A wry view of life for the world-weary

Pastel Master


Jean-Etienne Liotard – Royal Academy

To the RA and the Sackler Wing – lift working this time – to see the first exhibition of the Genevan portrait painter’s work to be presented in Britain. I was not familiar with his work before I set foot in the six room exhibition.

Born in 1702 and dying in the tumultuous year of 1789 – to add to the piquancy of the year of his death the exhibition features a portrait of a seven year old Marie Antoinette –  Liotard was operating at the height of what we term the Age of Enlightenment. It was a period of revolution both political and of thought. Old conventions and traditions were being challenged and overthrown. And Liotard was part of that trend, at least as far as art was concerned.


Liotard was a peripatetic artist, travelling extensively around the principal capitals of Europe in the search of rich patrons and commissions. He worked in Paris, Rome, Vienna, Rome, London and spent four years in Constantinople. The astonishingly vibrant self-portrait is thought in part to have served as his calling card or advert.

In Constantinople Liotard recorded what to Western eyes were exotic Eastern scenes and sights and cashed in on the rather bizarre fad of rich Western lads and lasses dressing up in Turkish garb. His reputation was such that he was able to command substantial fees for his portraits and attracted the patronage of many of the crowned heads of Europe. The exhibition has a mix of his work in the Ottoman empire (room 2) and society (British – room 3 and Continental – room 5) and court portraits (room 4). The first room is taken up with portraits of the artist himself – he was an inveterate self-portraitist – and his family whilst the sixth – and to my mind the most satisfying features still lives, what are known as genre paintings depicting scenes of everyday life and some interesting trompe l’oeil which pave the way for the likes of Escher.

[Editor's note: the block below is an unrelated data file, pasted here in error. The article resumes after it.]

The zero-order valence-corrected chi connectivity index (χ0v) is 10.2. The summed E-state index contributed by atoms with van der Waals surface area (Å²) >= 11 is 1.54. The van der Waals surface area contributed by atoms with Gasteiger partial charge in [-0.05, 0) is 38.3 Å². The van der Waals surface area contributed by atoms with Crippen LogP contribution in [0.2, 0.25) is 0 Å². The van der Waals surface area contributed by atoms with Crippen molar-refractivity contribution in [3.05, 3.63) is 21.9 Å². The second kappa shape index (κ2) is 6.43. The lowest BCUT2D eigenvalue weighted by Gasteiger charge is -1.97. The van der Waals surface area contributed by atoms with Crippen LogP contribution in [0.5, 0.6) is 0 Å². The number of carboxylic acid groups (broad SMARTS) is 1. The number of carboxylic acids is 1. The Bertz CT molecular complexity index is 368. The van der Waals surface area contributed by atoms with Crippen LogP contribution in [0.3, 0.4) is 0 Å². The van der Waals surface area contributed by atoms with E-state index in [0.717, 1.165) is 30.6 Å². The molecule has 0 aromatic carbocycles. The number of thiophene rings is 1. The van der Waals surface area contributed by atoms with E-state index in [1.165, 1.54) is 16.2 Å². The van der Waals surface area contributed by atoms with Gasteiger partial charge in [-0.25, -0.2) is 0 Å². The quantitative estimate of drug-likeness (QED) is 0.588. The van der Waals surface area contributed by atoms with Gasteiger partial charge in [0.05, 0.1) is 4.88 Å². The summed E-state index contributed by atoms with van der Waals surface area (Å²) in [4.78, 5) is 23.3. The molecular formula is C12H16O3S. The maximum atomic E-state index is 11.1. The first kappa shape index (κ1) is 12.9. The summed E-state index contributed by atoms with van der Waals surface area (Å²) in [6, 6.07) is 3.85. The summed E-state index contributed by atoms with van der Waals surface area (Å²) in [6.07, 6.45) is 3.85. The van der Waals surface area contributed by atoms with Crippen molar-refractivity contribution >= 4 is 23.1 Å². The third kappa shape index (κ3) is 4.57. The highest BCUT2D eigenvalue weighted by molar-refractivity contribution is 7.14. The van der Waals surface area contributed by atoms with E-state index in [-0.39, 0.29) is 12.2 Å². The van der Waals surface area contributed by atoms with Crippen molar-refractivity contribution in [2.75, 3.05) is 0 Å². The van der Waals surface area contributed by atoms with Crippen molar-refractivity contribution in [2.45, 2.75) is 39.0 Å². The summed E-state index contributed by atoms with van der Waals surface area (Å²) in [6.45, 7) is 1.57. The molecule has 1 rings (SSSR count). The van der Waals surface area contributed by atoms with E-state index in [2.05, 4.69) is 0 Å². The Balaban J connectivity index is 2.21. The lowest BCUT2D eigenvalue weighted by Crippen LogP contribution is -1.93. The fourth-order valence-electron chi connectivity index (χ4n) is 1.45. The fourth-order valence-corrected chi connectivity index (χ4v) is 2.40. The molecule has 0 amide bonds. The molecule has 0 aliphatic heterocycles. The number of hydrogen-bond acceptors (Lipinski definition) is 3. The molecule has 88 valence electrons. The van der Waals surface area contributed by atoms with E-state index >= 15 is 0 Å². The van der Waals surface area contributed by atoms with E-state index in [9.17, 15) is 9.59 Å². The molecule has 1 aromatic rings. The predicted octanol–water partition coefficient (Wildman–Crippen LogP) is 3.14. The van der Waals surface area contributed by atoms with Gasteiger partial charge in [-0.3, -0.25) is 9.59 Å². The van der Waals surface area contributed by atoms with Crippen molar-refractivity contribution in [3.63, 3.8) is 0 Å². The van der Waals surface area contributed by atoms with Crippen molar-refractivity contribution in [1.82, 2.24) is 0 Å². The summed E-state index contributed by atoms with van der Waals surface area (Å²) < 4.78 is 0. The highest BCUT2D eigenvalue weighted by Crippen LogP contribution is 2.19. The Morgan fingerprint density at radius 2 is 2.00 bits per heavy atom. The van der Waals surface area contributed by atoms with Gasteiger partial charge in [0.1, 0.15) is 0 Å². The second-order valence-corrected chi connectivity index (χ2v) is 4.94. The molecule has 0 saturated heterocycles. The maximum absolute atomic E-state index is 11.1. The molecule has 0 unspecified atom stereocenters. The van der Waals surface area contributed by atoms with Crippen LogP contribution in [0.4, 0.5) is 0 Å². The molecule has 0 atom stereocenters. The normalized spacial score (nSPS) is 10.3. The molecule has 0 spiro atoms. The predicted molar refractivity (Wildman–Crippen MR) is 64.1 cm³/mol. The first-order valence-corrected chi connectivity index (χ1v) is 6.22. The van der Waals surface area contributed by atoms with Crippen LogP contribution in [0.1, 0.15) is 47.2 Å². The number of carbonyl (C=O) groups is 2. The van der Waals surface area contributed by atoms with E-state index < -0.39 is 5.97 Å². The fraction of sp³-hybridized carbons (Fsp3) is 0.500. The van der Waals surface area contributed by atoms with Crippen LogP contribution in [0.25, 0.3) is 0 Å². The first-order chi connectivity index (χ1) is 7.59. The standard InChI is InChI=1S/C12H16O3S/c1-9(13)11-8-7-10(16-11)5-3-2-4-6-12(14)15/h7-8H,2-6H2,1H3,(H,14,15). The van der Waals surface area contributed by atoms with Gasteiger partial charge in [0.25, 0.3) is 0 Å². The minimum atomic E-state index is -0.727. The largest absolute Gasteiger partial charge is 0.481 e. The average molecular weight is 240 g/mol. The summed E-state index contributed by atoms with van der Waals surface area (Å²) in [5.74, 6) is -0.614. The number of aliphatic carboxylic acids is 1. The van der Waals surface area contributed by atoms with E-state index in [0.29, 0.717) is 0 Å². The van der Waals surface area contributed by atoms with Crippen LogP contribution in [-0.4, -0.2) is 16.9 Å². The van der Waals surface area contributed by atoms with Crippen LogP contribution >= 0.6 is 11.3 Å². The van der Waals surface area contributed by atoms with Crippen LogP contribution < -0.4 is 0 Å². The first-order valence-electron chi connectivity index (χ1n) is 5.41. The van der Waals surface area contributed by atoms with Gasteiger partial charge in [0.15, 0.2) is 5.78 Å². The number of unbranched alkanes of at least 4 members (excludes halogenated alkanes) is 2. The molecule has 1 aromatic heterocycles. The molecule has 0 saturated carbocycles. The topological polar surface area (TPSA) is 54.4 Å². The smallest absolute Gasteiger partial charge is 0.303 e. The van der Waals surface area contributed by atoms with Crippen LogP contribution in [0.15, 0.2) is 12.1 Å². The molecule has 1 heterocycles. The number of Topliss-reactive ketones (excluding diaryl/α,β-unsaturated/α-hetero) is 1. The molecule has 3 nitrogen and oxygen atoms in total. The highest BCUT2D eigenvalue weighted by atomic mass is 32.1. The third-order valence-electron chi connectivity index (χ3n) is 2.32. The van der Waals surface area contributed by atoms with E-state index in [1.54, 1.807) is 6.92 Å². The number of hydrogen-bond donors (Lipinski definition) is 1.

Liotard worked mainly, but not exclusively – there are water colours on enamel, minatures, works in chalk and engravings – in pastel and the portraits, mainly half-length, are broadly set against a plain background, emphasising the features of the sitter, not altogether to their benefit. Whilst he is no Lucian Freud, he did not airbrush their features – it would be interesting to know what the rather dumpy Countess of Guildford thought of her portrait when she first saw it.

What comes through loud and clear is Liotard’s naturalistic style – these are not formal poses but often the subjects are shown at ease, reading, gesticulating and/or smiling – something which, as we have discussed before, was rare in a portrait – that is why the Mona Lisa is so unusual – because of the state of their teeth. He has a fine eye for detail and some of the attention to the clothing is simply wonderful, enhanced by the plain backgrounds.

Because of the naturalistic style some of the portraits are haunting, particularly those of the ailing Princess Louisa Anne who died soon afterwards and the queen of Moravia grimly hanging on to her throne.

I’m not a great fan of portraits but I was impressed by the freshness of Liotard’s approach and his attention to detail.


As I had some time on my hands I popped in to see Daniel Maclise’s splendid and enormous cartoon of The Meeting of Wellington and Blucher after the battle of Waterloo, drawn in 1858-9. It is an astonishing piece of work,, some 13 metres long, and the painted version is to be found in the Houses of Parliament. Having hidden in storage for decades it was restored in time for the bicentennial commemoration of the battle.


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